[Tutor] question about removing items from a list

Simon Brunning SBrunning@trisystems.co.uk
Wed, 15 Aug 2001 15:38:21 +0100

> From:	Lance E Sloan [SMTP:lsloan@umich.edu]
> "Allan Crooks" wrote:
> > An even better way would be like this:
> > 
> > del lista[:]
> > 
> > That would delete all items within the list. Doing 'del lista' would 
> > simply delete the list itself.
> What about:
>   lista = []
Maybe - it isn't quite the same. Consider the following:

>>> firstlist = [1, 2, 3]
>>> secondlist = firstlist
>>> del firstlist[:]
>>> firstlist
>>> secondlist


>>> firstlist = [1, 2, 3]
>>> secondlist = firstlist
>>> firstlist = []
>>> firstlist
>>> secondlist
[1, 2, 3]

So, Allan's approach deleted all items from the existing list, whereas yours
creates a new list, and binds the 'firstlist' name to it, but leaves the
existing list intact.

If you have no other references to the original list, then it doesn't make
much difference, but it is worth bearing in mind.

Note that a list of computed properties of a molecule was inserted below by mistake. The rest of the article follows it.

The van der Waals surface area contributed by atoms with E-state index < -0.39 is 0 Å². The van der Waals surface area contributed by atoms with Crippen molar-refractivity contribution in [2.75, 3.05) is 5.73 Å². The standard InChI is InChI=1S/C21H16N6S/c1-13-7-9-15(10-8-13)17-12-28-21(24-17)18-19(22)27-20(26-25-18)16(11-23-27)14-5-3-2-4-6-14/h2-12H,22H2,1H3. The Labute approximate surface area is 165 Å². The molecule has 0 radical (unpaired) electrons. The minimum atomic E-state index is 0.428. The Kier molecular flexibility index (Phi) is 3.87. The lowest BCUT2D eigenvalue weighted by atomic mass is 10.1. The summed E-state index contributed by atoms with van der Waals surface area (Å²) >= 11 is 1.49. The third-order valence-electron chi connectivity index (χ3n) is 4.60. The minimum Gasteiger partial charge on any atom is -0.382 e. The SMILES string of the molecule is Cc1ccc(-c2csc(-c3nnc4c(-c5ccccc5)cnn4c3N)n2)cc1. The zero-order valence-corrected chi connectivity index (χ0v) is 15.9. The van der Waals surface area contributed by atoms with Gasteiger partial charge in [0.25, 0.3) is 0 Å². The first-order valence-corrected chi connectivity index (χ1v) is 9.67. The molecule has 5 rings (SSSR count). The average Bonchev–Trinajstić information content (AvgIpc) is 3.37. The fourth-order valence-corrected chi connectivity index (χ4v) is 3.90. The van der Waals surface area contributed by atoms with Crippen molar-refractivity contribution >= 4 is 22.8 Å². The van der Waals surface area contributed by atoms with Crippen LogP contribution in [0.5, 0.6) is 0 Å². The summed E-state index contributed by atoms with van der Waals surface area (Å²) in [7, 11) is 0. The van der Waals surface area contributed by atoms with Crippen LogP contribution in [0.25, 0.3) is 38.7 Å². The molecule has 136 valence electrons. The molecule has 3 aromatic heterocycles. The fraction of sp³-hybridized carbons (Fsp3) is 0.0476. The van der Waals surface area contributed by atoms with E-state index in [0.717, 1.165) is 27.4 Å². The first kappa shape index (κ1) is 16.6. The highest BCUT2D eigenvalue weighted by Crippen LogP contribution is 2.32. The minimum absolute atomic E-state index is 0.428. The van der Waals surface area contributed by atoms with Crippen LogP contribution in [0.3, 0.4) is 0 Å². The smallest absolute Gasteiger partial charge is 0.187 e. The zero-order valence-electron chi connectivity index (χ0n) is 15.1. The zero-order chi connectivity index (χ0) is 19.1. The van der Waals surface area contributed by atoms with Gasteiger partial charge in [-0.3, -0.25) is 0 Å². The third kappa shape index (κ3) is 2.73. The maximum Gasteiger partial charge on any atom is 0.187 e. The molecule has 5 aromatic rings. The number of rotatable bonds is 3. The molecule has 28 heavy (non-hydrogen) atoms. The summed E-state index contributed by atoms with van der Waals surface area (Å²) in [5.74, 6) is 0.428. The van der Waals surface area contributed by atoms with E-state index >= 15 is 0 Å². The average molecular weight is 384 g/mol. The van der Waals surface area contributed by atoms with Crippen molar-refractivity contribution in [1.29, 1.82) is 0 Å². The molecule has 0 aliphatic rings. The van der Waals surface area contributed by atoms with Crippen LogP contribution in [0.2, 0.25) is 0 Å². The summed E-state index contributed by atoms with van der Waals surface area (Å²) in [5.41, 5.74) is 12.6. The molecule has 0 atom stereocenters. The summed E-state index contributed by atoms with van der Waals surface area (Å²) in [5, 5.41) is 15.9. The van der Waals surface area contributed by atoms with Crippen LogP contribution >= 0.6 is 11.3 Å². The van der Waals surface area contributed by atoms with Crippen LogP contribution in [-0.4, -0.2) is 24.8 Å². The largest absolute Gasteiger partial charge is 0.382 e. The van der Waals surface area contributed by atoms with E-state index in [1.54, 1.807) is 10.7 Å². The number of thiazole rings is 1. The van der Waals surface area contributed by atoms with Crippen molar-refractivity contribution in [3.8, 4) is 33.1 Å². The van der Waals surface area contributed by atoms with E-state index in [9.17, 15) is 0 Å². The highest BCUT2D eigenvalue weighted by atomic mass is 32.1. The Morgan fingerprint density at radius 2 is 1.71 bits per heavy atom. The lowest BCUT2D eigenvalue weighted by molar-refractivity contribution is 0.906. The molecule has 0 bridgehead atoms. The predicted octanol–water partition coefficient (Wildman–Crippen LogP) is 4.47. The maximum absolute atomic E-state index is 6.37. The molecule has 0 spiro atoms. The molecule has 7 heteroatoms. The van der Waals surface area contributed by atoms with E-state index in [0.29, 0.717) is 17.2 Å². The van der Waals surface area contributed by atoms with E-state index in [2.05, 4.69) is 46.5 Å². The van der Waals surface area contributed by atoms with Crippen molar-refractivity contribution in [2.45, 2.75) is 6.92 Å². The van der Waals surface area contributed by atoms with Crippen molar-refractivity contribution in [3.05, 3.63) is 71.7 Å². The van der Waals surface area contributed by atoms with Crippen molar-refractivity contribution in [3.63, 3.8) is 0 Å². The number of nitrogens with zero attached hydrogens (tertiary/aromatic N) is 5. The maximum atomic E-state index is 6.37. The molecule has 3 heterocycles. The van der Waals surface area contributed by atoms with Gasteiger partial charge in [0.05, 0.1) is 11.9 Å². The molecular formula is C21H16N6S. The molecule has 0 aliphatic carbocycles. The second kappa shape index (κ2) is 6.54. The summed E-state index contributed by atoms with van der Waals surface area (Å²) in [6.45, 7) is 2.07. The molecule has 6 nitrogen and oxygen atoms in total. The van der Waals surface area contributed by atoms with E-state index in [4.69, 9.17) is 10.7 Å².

> That would give the intended effect, but I wonder what happens to the
> original list that lista pointed to.  Does it hang around in memory,
> or does Python's garbage collection get rid of it as soon as nothing
> points to it any longer?
In CPython, it goes away immediately. (This is because it's reference count
drops to zero rather than as a result of GC - CPython GC only picks up
objects caught in cyclic references.)

This is implementation dependant, though - in Jython, Java's GC *will* free
up the memory used by the list. Eventually.

Simon Brunning
TriSystems Ltd.

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